Even at this relatively early stage of the season, more dropped points against a relegation threatened side could be fatal.
Genuine and realistic belief of avoiding relegation, not just irrational hope, lasted a mammoth seven days. The emphatic victory over Rotherham United followed by a dismal effort in defeat to Bristol City, and rendered almost meaningless.
For the Addicks now find themselves at the foot of the division, effectively five points from safety when goal difference is considered, and with the need to restore all the confidence lost, both by players and supporters, following last Saturday’s gutless performance.
At least greater faith can be placed in Jose Riga to invoke a reaction from his players than the incompetent Karel Fraeye, but it remains a seemingly impossible challenge such is the damage that has been done by the defeat to the Robins. One victory in 13 league games simple not good enough.
A response desperately needed once again, and not just to the efforts of the protesting supporters. Their enduring support of the team needs greater reward.
Cardiff look set to remain without defender Morrison, despite the 24-year-old making a return to light training.
Morrison, who scored the winner for the Bluebirds in the reverse fixture against Charlton, has been unavailable since picking up a knee injury in the 1-0 defeat to Birmingham prior to Christmas, with Bruno Ecuele Manga and Matthew Connolly likely to continue their centre-back partnership in his absence.
Slade will also be without Craig Noone, a scorer in the memorable 5-4 victory for Charlton in this fixture three seasons ago, who is recovering from a rib injury.
But recent signings Lex Immers and Kenneth Zohore are pushing for starts, while summer signing Idriss Saadi, plagued by injuries during his time at the club, could make only his second appearance in a Cardiff matchday squad having recovered from a groin injury.
Igor Vetokele should return to Charlton’s startling line-up after the forward missed last weekend’s defeat to Bristol City through injury.
The Angolan, whose efforts were so vital in the victory over Rotherham, could come into the side for Ademola Lookman, or the youngster may retain his place if he is deployed on the left instead of Zakarya Bergdich.
That would leave Bergdich free to play at left-back, and allow the confidence-stricken Morgan Fox time out of the side. Riga must seek to protect the young Welshman, who was heckled as he was substituted on Saturday following another afternoon of struggle.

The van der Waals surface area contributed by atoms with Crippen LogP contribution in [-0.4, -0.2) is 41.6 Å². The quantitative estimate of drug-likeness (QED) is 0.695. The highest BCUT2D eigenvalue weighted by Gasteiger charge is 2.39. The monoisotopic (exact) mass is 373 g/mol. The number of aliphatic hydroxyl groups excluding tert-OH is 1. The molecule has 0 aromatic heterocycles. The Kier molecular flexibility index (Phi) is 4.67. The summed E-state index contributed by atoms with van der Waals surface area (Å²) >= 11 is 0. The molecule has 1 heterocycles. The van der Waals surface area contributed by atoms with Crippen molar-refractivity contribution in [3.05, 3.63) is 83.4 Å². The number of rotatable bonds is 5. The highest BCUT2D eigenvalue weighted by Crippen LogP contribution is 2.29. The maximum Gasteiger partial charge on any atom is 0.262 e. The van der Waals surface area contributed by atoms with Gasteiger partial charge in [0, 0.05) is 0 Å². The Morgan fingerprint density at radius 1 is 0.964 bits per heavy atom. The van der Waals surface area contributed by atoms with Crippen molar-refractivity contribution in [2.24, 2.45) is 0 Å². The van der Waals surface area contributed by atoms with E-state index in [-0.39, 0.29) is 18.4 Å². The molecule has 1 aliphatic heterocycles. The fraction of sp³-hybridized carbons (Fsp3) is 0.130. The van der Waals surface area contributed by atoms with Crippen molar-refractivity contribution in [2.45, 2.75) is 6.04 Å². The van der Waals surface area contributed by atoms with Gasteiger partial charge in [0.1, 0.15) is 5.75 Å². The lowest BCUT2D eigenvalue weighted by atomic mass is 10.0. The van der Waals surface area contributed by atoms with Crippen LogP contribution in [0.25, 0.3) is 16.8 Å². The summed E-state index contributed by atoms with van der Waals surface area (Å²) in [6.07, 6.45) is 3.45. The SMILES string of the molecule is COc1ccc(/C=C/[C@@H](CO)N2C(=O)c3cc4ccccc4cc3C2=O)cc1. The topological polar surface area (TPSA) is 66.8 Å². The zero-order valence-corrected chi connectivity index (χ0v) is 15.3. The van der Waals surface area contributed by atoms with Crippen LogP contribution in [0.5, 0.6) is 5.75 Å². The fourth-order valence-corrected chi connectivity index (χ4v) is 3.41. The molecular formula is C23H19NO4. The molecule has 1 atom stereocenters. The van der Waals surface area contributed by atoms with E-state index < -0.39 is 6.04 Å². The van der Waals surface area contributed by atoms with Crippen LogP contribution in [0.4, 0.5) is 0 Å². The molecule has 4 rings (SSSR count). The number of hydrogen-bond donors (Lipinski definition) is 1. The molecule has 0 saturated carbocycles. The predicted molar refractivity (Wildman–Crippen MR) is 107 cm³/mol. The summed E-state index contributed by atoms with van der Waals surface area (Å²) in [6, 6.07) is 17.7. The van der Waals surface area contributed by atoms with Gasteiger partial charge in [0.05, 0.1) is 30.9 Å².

Elsewhere, Patrick Bauer posted a photo on Instagram which suggests he’s returned to some sort of outdoor training, but both he and Alou Diarra remain a few weeks away from fitness, while deadline day signings Yaya Sanogo and Rod Fanni could be involved in a matchday squad for the first time.
KEY BATTLE – MAKING AN EARLY STATEMENT
A vital part of the victory at Rotherham a fortnight ago was how flustered the opposition appeared to be by the intensity of Charlton’s start to the game.
Though the Millers cancelled out Simon Makienok’s early opener, they never really found any sort of composure after the Addicks pressed with pace and purpose in the first few minutes. Erratic passing under pressure became a complete lack of control and composure, as Riga’s side run riot.
In other words, the tone was set from the opening moments. Much like it was during the defeat to Bristol City, with the Addicks slow, sloppy and lacking any sort of composure.
All that intensity that had been seen at the New York Stadium seemingly left there, and replaced by a half-hearted and gutless effort, that allowed the Robins to settle relatively quickly, and control the game with minimal fuss. The visitors never really tested.
As such, particularly given the need for a response to last weekend’s disappointing effort, it is of vital importance that the Addicks make a strong and intense start to Saturday’s affair. Pressure Cardiff from the first moment, and not allow Peter Whittingham and co. to dictate play.
The return of Vetokele, whose relentless running was certainly missed against Bristol City, will certainly help, but this requires a strong collective and cohesive effort. The Rotherham display, or at least the opening moments of it, needs replicating.
Hard to feel confident after the performance in defeat last weekend. The ghost of Tony Watt to score Cardiff’s winner, while representatives of Tan and Meire discuss their contempt from supporters. Charlton Athletic 0-1 Cardiff City